IP enthusiasts across the world are having an absolute field day with the recent Wikipedia monkey copyright controversy! For those not in the know yet, even as some humans are having trouble taking pictures of themselves, or “selfies” as they are now known [Exhibit A: Usain Bolt fan’s selfie fails, as camera faces wrong way], back in 2011, a rather handsome black macaca nigra monkey based in Indonesia swiped a traveling British photographer’s camera and then proceeded to snap a whole set of pictures including the selfie above. The controversy now is that Wikipedia, which has put up the above picture in their Wikipedia commons, has refused to comply with a takedown notice sent by David Slater, the British photographer, stating that they disagreed with his claim to having a copyright over the photograph.
While the legal technicalities here are bound to be fascinating and I’d love to be in a court to hear them, that’s a hotbed of issues that I won’t try to untangle for now. But for our readers who’d like to think through them, here are some of the issues they can ponder over:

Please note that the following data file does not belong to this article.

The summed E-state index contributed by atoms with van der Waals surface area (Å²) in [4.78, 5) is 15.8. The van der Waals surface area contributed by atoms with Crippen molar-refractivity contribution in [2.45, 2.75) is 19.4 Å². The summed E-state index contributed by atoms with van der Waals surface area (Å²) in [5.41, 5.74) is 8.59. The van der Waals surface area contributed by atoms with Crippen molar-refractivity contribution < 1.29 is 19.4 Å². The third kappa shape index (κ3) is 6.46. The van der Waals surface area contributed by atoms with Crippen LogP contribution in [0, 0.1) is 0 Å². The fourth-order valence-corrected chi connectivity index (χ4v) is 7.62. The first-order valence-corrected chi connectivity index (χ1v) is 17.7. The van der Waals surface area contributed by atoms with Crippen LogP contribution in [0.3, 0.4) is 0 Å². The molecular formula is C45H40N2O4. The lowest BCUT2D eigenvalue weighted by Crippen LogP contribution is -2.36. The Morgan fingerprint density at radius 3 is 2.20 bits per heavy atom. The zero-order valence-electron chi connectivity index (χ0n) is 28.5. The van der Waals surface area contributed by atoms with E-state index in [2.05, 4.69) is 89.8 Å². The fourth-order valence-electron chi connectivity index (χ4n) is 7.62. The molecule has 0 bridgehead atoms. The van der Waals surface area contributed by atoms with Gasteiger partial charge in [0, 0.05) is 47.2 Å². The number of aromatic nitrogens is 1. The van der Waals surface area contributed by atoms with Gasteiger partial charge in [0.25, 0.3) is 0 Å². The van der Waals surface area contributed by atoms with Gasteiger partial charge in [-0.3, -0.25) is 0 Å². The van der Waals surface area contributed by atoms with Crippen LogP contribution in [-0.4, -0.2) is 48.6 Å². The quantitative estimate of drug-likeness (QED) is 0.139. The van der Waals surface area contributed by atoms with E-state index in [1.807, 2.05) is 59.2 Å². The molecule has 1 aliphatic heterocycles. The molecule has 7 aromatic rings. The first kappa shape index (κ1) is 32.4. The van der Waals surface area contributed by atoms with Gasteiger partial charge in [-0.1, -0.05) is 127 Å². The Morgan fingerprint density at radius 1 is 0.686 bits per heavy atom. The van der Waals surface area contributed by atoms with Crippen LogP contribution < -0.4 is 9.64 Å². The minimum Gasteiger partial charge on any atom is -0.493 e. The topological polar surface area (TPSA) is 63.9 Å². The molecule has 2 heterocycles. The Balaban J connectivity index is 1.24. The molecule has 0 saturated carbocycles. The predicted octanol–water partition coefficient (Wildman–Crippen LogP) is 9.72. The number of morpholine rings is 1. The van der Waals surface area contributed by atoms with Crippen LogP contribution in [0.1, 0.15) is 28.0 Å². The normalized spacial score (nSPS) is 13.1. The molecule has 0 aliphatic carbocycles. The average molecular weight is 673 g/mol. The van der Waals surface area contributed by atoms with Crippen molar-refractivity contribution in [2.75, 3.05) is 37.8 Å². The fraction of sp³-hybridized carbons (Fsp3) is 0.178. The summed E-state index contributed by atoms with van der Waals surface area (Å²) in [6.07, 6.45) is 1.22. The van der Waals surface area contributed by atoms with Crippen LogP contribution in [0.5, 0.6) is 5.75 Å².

Should a monkey be able to claim authorship? Is there even a purpose in giving animals IP rights? Will this incentivize them to create more?
Has the photographer done anything that makes him deserve the copyright title – in the form of setting up the equipment making it possible for the monkey to take the selfies?
An Indonesian monkey, a British photographer and (presumably) American servers – which jurisdiction should be considered anyway?
Can a monkey be termed a “person”, as copyright legislations tend to require for authorship? (Let’s not forget that in India at least, the concept of a non corporate, non-human person with rights certainly does exist!).
And most importantly, does the existence of this photo necessitate an owner at all? Could it not simply be in the public domain?
[Edit: For the record though, I have to admit that I’d love for a court to grant the monkey the copyright, and then see some self proclaimed monkey-whisperer take everyone else to court for infringement!]